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Spotlighting Mexican Architect Tatiana Bilbao

Written by: Kevin James Jeffery

Located in Monterrey, Mexico, Los Terrenos house is on a highland forested zone. The first level is on the ground floor with bedrooms underground.

Tatiana Bilbao Designs Through Collaboration to Create Exquisite Spaces

“What is it to be a woman in a man’s world?”

As a young architecture student, that was one of the first questions Tatiana Bilbao was asked during a lecture. At the time, she had never considered that the world wasn’t equal for men and women. That became an important lesson that would stick with her throughout her career.

Another important lesson Bilbao learned in school was that it takes collaboration between many minds to create a space that reflects the needs of those living and working in a building. Not only from the people designing the spaces but from those that will use them as well. When Bilboa opened her studio in 2004, those main principles would carry it to where it is today.

Tatiana Bilbao

From architects to model makers and academics, Tatiana Bilbao ESTUDIO now has nearly 60 team members collaborating on projects throughout the world. While the majority of her plans are designed for towns and cities within her home country of Mexico, her team is also currently working on projects in the USA, Germany, and Spain.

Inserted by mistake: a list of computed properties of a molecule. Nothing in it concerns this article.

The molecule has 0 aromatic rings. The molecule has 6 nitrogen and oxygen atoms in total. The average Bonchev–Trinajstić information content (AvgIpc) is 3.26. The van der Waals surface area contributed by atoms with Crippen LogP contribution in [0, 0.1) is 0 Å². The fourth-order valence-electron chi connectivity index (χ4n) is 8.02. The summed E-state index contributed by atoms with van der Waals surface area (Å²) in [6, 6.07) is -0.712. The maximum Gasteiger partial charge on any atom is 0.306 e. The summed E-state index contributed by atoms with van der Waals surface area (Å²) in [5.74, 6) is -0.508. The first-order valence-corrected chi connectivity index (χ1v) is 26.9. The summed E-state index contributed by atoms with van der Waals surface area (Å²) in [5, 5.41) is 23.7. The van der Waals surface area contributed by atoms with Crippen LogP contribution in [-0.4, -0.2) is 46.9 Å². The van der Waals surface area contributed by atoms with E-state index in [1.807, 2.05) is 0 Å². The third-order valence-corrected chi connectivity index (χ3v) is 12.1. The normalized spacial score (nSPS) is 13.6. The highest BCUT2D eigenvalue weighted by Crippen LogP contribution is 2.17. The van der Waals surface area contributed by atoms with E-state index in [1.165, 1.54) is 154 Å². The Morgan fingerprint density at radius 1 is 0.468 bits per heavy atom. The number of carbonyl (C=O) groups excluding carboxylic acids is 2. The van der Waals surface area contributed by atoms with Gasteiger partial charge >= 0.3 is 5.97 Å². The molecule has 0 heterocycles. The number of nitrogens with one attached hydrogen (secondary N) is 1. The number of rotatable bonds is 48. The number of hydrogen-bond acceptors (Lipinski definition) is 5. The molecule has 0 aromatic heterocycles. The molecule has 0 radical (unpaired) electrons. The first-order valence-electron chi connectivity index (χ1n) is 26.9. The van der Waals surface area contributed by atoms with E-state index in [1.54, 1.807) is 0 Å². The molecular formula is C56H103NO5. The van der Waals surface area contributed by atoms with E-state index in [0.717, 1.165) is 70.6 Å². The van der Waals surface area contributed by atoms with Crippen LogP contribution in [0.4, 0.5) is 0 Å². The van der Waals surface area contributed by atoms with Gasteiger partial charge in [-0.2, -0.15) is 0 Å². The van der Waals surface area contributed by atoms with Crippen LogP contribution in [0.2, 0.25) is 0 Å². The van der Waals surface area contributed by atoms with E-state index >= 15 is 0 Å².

Her studio operates where she was born, Mexico City, where her grandfather, Tomás Bilbao Hospitalet, moved from Spain during the war in 1942. Before he became a refugee in Mexico, he was a well-known architect and political figure in Bilbao, Spain. Bilbao says she never met her grandfather, but she grew up on his and her family’s political beliefs. 

From her early days in the industry, Bilbao always had a strong interest in social and affordable housing. However, she realized there was only one way architects could make a difference. “No one’s coming to knock on our studio door to ask us if we want to do housing,” she told Frame Magazine last year. “So why don’t we become active in the politics of housing?”

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